Who could have predicted that 17 years after the SARS (Severe Acute Respiratory Syndrome) epidemic infected 1,755 Hongkongers, killing almost 300 and gripping the city in fear, we would be looking back on that period of our history with a certain degree of nostalgia?
True, as with the novel coronavirus that is our latest deadly viral nemesis, schools were closed, tourism came to a halt and local restaurants and retail outlets took a prolonged and painful hit.
Times were bad, but those bad times brought people together in a united front against a common enemy. Everywhere there was dread and suffering, but there was also a spirit of civic pride, duty and cooperation, especially among medical staff, eight of whom lost their lives in their courageous battle against the disease.
Indeed, those difficult months proved an exacting test of strength and character for the people of Hong Kong, and they passed with flying colours. The contagion, which started in neighbouring Guangdong province, eventually burned out, and Hong Kong, only made stronger by the ordeal, went back to being a great world city.
But that was then, and this is now. The public reaction to our new viral foe—marked by protests, violence, panic-buying and a medical strike—has been altogether different.
Gone is that civic unity in the face of an unknown danger; in its place has risen up an ugly desire for invective and confrontation that is understandable, given the Hong Kong government’s typically inept response to the virus, but not really justified by the scientific facts on the ground.
While there are signs the new virus, dubbed Covid-19 by the World Health Organisation (WHO), will peak by the end of this month, for now both the infection and fatality rates continue to climb. It should be noted, however, that the virus kills only around two per cent of those who contract it, according to the WHO, and that figure is likely to be considerably lower assuming those inflicted with milder, flu-like symptoms remain unreported.
We should not dismiss or belittle the alarm and fear caused by a scourge that has now killed more people than SARS and continues to rage on the mainland and spread around the world.
In the end, however, as with SARS, more people may wind up dead from the common flu than from the novel coronavirus.
Let’s all hope for the best possible ending to the medical side of this story.
Conclusions on the economic, social and political impact of Covid-19, however, can already be drawn.
On the economic front, with cross-border traffic brought to a virtual halt, international travellers avoiding the city like the plague and many Hongkongers hunkering down at home to avoid public places where the virus could be transmitted, the results are dolefully obvious.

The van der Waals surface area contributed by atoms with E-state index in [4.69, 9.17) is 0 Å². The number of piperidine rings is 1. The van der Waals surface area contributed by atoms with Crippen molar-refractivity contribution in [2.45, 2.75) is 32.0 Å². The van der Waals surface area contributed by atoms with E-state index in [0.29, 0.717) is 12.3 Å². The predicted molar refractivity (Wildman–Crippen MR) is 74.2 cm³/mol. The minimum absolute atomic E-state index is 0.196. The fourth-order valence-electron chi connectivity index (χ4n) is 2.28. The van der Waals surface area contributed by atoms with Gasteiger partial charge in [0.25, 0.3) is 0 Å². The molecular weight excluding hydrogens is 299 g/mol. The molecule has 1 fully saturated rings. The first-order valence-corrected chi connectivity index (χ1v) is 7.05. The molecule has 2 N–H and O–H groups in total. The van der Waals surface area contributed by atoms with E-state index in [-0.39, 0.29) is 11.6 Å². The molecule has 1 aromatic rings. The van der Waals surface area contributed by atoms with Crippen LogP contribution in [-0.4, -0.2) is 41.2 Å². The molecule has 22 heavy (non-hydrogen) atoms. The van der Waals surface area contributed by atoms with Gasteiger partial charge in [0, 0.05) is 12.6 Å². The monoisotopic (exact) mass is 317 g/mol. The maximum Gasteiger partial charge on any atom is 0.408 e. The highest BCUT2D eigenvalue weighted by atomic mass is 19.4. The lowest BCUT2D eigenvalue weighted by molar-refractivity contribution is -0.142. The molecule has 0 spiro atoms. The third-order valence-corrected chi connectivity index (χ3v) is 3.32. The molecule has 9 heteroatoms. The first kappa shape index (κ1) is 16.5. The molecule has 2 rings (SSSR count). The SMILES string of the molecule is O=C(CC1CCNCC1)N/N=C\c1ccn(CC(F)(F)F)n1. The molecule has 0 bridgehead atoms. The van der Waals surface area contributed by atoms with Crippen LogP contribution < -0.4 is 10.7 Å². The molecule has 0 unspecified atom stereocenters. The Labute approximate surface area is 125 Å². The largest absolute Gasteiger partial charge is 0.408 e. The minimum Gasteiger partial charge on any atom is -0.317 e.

Socially and politically, the battle over how to respond to such a daunting health-care challenge has become an extension of the ongoing anti-government protests, now entering their ninth month, which were sparked by the controversial extradition bill proposed (and subsequently withdrawn) by Chief Executive Carrie Lam. And, just as plainly, those increasingly vehement and at times violent protests are a product of years of frustrated hopes and dreams that can be traced back to the largely peaceful but ultimately failed pro-democracy Occupy movement of 2014.
Consider this: at the height of Sars in 2003, we never heard a call to shut down all borders with the mainland, and doctors and nurses did not even consider launching a strike, as the newly formed Hospital Authority Employees Alliance has done in support of a complete border shutdown.
Neither would proposed quarantine sites have been firebombed by black-clad protesters who may or may not live in the area.
Hong Kong politics have become so toxic that even a public-health emergency is not exempt from partisan warfare.
It must be said, however, that the Lam administration’s day-late, dollar-short response to the crisis has only served to exacerbate the problem.
As the virus spread in the city, killing one person and infecting 53 as of Friday, we have gone from entirely open borders with the mainland to partially closed borders to, more recently, quarantine for anyone entering the city at the two border crossings still open. And many of these recent quarantines are taking place, with questionable reliability, in private homes and hotels.
Meanwhile, there is a woeful undersupply of surgical masks and an unfortunate oversupply of unscrupulous dirtbags selling them at ludicrously high prices.
The initial response to the disease on the mainland—where, as with SARS, the virus originated, this time in the capital city of Wuhan in central Hubei province—was also sorely lacking, sewing fear and distrust in Hong Kong.
It has now emerged that Wuhan officials ignored and then denied the outbreak of the virus in its crucial early stages in December, allowing it to proliferate before central authorities felt compelled to declare an emergency as it spread like wildfire.
And it’s still spreading, as is Hongkongers’ disaffection with the maddeningly opaque governance style practiced on the mainland and the broken “one-country, two-systems” promise that accompanied the city’s 1997 handover from British to Chinese sovereignty.
SARS was a call to unity and a show of heroism by Hong Kong medical staff. Sadly, this latest coronavirus appears to have brought the worst out in us, driving us further apart.